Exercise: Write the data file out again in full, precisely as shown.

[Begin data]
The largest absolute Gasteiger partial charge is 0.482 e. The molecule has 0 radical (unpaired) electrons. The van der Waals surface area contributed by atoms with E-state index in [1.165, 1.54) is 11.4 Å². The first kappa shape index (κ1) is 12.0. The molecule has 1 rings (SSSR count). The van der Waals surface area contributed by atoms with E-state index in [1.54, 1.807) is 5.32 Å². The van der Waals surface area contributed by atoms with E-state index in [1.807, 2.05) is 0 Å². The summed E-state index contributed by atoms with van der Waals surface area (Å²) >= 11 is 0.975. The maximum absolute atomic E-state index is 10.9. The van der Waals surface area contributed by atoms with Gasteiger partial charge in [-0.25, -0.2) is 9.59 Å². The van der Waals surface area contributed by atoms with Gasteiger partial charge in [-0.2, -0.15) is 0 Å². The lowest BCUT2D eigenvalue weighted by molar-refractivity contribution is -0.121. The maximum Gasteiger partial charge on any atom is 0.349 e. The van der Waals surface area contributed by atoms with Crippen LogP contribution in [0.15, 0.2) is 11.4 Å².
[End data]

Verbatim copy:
The largest absolute Gasteiger partial charge is 0.482 e. The molecule has 0 radical (unpaired) electrons. The van der Waals surface area contributed by atoms with E-state index in [1.165, 1.54) is 11.4 Å². The first kappa shape index (κ1) is 12.0. The molecule has 1 rings (SSSR count). The van der Waals surface area contributed by atoms with E-state index in [1.54, 1.807) is 5.32 Å². The van der Waals surface area contributed by atoms with E-state index in [1.807, 2.05) is 0 Å². The summed E-state index contributed by atoms with van der Waals surface area (Å²) >= 11 is 0.975. The maximum absolute atomic E-state index is 10.9. The van der Waals surface area contributed by atoms with Gasteiger partial charge in [-0.25, -0.2) is 9.59 Å². The van der Waals surface area contributed by atoms with Gasteiger partial charge in [-0.2, -0.15) is 0 Å². The lowest BCUT2D eigenvalue weighted by molar-refractivity contribution is -0.121. The maximum Gasteiger partial charge on any atom is 0.349 e. The van der Waals surface area contributed by atoms with Crippen LogP contribution in [0.15, 0.2) is 11.4 Å².